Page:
Squash Mad

Dipika: Mind coach Ken is making me a new person

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By LEE HORTON

India‘s Dipika Pallikal upstaged former World No.1 Rachael Grinham of Australia to win the Macau Open Sunday, the seventh (WSA) title of her career, then heaped praise on sports psychologist Ken Way (above) for giving her the belief to win.

The 22-year-old, who reached the final defeating Rachael’s younger sister Natalie, a former World No.2 currently ranked eight, capped a memorable week with a 12-10, 5-11, 11-7, 11-9 victory in the final.

Dipika, the first Indian to break into the top-10, said afterwards: “It is time I beat the top-10 players regularly. One of the reasons I have started beating them is Ken Way,” she said of the sports psychologist, who has also worked with Dipika’s coach and five-time World Open winner Sarah Fitz-Gerald.

“Ken is an incredible guy. He trained Sarah and now he’s working with me. There were a lot of stuff we have to erase or go back in time to remove it. It’s about making me a new person on court and it’s slowly helping. He’s an absolute phenomenal guy and I’m so happy that I have him on my team,” she said.

“Ken has helped me a lot. Earlier it was frustrating to come close to beating the higher-ranked players. With his help, and Sarah of course, I am playing the mental side of the game better,” said Dipika.

“It seems all the summer training is paying off now. I trained really hard on and off the court. Beating Natalie in the semifinals gave me a lot of confidence. She is the most experienced player on the circuit,” World No.17 Dipika told www.squashmad.com

She now heads to Shanghai for the China Open next week.

 

 10 tips for winning leadership from Ken Way

Business and sports psychology are about performing at your best, and the underlying psychological factors required for optimum performance in both areas are similar. Here are 10 tips on how to become a winning leader.

1. Golden touch. Are you excited by the challenges you face? Does your adrenaline flow at the thought of yet more problems coming your way? One key difference between Olympic medallists and those who don’t make the podium is their attitude towards the less pleasant aspects of training. Gold-medal winners talk of “loving the pain” and “enjoying the challenge” while also-rans often consider any tough test a battle. Are you a gold-medal leader? If not, don’t worry. Learn to change your attitude by recognising how you should behave towards external events.

2. In the zone? Great sports performers understand what it means to operate from within “the zone”. What are the characteristics that differentiate you working at your best from times when performance is average? Try to understand and adjust the controllable elements needed for optimum performance.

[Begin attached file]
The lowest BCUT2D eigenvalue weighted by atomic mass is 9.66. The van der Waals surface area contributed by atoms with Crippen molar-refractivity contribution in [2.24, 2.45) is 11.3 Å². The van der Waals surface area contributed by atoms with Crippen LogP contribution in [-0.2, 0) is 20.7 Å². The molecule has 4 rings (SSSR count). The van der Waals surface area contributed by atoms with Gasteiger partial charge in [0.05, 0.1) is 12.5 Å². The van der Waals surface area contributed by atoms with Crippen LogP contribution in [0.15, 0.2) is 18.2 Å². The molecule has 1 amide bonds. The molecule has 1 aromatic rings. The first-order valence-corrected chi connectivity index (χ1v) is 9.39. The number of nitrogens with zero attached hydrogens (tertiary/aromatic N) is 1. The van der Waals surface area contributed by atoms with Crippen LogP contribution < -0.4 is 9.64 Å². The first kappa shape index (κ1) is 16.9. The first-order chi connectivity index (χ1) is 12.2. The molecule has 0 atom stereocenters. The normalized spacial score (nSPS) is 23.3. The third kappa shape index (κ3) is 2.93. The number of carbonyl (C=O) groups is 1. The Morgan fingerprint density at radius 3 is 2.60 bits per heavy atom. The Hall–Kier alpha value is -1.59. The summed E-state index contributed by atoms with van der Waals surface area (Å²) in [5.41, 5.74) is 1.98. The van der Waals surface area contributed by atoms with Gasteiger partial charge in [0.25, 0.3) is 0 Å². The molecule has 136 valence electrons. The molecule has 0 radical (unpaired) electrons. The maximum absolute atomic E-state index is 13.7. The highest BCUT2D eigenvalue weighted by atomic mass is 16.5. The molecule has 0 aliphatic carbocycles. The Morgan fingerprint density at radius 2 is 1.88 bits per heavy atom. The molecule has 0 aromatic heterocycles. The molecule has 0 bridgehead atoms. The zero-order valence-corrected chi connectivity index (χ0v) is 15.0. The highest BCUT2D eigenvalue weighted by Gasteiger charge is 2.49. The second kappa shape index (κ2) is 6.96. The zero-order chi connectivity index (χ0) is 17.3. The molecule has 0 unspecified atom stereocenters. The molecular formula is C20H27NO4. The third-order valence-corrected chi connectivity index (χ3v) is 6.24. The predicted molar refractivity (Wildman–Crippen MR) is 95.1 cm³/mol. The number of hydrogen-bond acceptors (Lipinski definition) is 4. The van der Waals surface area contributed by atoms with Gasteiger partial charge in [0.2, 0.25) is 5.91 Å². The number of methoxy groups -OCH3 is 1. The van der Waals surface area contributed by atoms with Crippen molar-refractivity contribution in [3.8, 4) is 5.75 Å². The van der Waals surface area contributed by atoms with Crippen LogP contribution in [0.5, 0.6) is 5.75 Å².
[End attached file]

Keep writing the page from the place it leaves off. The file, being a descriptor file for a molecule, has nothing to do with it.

3. A question of trust. Your level of trust in other people is almost certainly reciprocated. That’s fine, if you trust them—but what if you don’t? Without trust, it will be difficult to lead. Trust is the cornerstone of building a great team. Work together to find common ground but recognise that it won’t happen overnight.

4. Don’t fear failure. No doubt you usually phrase ambitions in positive language—but this may not be as motivational as you think. Motivation can be assessed by fear of failure and the need for achievement. Many talented people are held back because they’re worried about failing, but coaching techniques can be used to manage anxiety.

5. Praise the effort not the person. You will inspire your team members much more if you praise their effort and energy in completing a task rather than an individual’s natural talent.

6. Turn up the optimism. Talent is not the sole ingredient that will take a person to the top-attitude and resilience are vital, too. Ensure that you develop optimism among those you lead. They will then respond positively to failure and become more determined.

7. Even leaders get scared. Everyone is anxious at some time—for example, at an interview, making a difficult presentation, taking an exam, or making a tricky phone call. Interrupt this pattern as often and as early as you can by focusing on breathing deeply, slowly and evenly, staying calm and focusing your eyes in a way that allows you to become more aware of peripheral vision. It’s impossible for stress to kick in when your eyes are “defocused” in this way.

8. Use your senses. Setting out a vision for your company, department or team should be done using a sensory-rich description of what employees will experience. Detailing the things they will see, hear and feel will make your vision come alive. It’s a technique that will allow them to fully appreciate your ideas.

9. Have a clear vision. Ensure you have a measure of the confidence in your team or an individual before embarking on ideas that may stretch them.

10. Describe the road ahead. Focusing solely on the goal can be like eating fast-food meals—they never really sustain. In setting out your vision, take care to signpost the journey, including how obstacles will be met and how they will be overcome.

Ken Way is author of Mental Mastery: Tried and tested techniques for exceptional sports performance

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Posted on October 22, 2013

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About The Author

Lee Horton

Former Sun, Mirror, People and Sunday Express sports executive. Knows a bit about newspapers and the art of talking a good game. Brighter than some but a way to go to match others.

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